How The Eagles Happened to Return to the Great Lakes

January 21, 2011


A green book

A Critically acclaimed book about the Great Lakes and their ecosystems.

I wanted to let people know, you can fight city hall and win. It takes time and patience, but sometimes the results are spectacular. Let me explain.

Years ago we lived across the street from the city park in Grand Haven, Michigan where the elm trees were sprayed with DDT to fight Dutch elm disease. Before the spraying started we were told we could move our car–the sticky spray clung to everything. We had two pre school children at this time and no mention was made of protecting them. When they went out to play, they were exposed to it for a long time after each spraying.

Long after the spraying we would see robins trembling in their death throes. DDT is a long lasting pesticide that magnifies through food chains and the robins fed upon earthworms and died before our eyes. The fish in nearby Lake Michigan were affected even more since food chains in water are long. DDT builds up in plankton, small fish and larger fish. The bald eagle that feeds upon fish is at the end of a long food chain. Subsequent to the spraying eagles began to disappear due to the effects of DDT. Their young did not hatch.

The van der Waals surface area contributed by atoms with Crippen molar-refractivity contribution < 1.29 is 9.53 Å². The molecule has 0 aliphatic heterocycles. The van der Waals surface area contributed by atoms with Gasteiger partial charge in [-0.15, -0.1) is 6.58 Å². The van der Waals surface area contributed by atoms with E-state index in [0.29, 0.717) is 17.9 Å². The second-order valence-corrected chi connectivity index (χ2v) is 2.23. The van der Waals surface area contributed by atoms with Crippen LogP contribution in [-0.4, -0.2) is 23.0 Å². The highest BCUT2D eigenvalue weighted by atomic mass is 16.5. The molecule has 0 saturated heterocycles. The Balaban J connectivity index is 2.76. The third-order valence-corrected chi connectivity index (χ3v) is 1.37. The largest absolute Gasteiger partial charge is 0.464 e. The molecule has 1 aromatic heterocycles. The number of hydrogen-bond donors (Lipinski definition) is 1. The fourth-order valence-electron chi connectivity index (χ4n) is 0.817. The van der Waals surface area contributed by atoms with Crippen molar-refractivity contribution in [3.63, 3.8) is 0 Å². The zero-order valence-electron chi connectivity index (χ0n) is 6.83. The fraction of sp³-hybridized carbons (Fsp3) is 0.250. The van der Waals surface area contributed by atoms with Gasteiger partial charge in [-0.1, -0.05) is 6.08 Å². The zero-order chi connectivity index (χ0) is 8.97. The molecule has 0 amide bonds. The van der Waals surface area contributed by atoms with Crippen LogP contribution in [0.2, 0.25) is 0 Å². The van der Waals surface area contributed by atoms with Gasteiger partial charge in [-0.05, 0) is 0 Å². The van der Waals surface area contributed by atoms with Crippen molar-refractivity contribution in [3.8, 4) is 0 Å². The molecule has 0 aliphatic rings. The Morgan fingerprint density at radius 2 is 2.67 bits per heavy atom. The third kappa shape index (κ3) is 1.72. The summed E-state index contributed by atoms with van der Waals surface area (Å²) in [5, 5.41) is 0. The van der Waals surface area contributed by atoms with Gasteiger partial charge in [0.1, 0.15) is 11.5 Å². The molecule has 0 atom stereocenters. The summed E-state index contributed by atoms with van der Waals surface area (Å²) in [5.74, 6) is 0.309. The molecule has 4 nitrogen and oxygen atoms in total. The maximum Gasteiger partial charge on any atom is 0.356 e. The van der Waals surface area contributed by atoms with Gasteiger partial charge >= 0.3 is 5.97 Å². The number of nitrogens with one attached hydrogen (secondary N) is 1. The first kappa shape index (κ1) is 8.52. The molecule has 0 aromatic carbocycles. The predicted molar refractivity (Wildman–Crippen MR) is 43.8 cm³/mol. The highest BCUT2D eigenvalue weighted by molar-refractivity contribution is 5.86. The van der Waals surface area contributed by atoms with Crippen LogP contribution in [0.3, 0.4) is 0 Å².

I was reading Rachel Carson’s book Silent Spring at this time and I showed it to my husband. His reaction was visceral. He had to do something about it. He marched down to city hall and asked that the DDT program be stopped in our city park. When it was not stopped, he brought experts to explain. City hall countered by bringing agriculture department experts. This went on for three years before he convinced city hall to stop the DDT program. Then people from a neighboring city came and asked how he had managed to get DDT stopped. Together they formed the Michigan Pesticides Council. We met at M.S.U. with Dr. Ted Black, Dr. George Wallace, Dr. Howard Tanner, Joan Wolfe and others. We marshaled citizen support. Other groups joined in and by 1972, DDT was banned in Michigan.

It took many years for DDT to purge from Lake Michigan, but in recent years we have seen bald eagles along the beaches and the Grand River that flows through Grand Haven, Michigan. Even the peregrine falcons and ospreys that were also once decimated by DDT have returned.

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